Family and Caregiver Schizophrenia Discussion Forum

Do family members think we are failures?


#1

Do family members of people with SZ think we are faulty or a failure? I sometimes think my parents ask themselves “what went wrong? How did he end up so mentally screwed up?” I feel the outside world thinks of me and others with SZ as “the defects,” or the disposable crazies.


#2

i dont give a damn what they think…i only give a damn to what i think or more importantly what I feel or even more importantly what my heart says or even more and more importantly what my conscioussness says


#3

This is a huge fear of mine, or guilt, anyway. I mainly worry about my mom having something to brag about to her friends. But my mom has said in so many words that she thinks I have accomplished a lot with the cards stacked against me, and that she is very proud.

So don’t assume they’re disappointed! It might not be the case.


#4

Darn good attitude.


#5

No, just the opposite.


#6

My family doesn’t do that, but sometimes I hit myself with the feeling that I am a failure. It’s not like my life is totally without accomplishments, though.


#7

Just like people with diagnoses, all family members are different.

I did go through a phase of feeling ashamed of myself when my family member flunked out of university. I felt I was the failure as a parent.

Sometimes my concern about debilitating aspects of the illness seems to translate as criticism; I just don’t know how to communicate properly. I am trying to learn.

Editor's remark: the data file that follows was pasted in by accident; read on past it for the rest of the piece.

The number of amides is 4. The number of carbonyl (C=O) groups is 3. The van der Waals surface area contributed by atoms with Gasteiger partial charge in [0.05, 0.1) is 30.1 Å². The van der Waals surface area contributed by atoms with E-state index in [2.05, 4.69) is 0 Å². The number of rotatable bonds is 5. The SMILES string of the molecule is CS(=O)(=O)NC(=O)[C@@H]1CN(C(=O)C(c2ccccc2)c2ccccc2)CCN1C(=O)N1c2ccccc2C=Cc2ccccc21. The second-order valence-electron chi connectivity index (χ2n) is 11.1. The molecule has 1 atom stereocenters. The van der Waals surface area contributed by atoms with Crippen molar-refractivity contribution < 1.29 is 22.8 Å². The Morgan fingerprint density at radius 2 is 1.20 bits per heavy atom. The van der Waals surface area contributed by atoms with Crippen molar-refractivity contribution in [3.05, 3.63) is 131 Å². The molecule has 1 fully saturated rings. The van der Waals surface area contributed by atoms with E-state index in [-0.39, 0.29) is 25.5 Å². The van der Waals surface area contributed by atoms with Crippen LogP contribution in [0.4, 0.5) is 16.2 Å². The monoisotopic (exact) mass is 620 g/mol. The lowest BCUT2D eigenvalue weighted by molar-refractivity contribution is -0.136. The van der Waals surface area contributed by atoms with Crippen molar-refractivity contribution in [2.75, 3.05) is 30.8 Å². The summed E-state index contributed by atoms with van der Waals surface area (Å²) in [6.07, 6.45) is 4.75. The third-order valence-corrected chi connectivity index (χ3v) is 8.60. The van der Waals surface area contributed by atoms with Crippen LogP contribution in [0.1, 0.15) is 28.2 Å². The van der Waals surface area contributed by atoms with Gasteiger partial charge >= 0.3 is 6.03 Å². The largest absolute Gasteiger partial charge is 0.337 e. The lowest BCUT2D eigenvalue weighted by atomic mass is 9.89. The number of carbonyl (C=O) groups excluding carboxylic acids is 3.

What I have come to understand is that judging myself and/ or my family member by status quo standards of success is a way of making us suffer for being different. This is social conditioning that has been internalized and is extremely unhelpful, even painful.


#8

Right now I would like my son to stop measuring himself by capitalist yardsticks like “success” and “failure”. And descriptions like “defective” belong to neo-Nazi thinking. Those kinds of ideas are the biggest failure in humanity. I love my son. I like his company. I wish he could accept his illness, keep taking the medicine he needs, and stop relapsing. I am scared he will die before me. I don’t give a toss if I have to support him till I die. But I want him to accept treatment because when he’s treated he does smile and does enjoy life. That’s all I care about. I wouldn’t describe myself as “successful”, by the way. And I have diabetes so if he’s “defective”, so am I.

Sorry, I just realized that sounded angry, but I’m not angry I’m upset because he’s in full-on psychosis and I can’t get in touch with him.


#9

Dear Hatty, I hope your son comes through the episode quickly and safely and that you find him soon. The worry is incredible.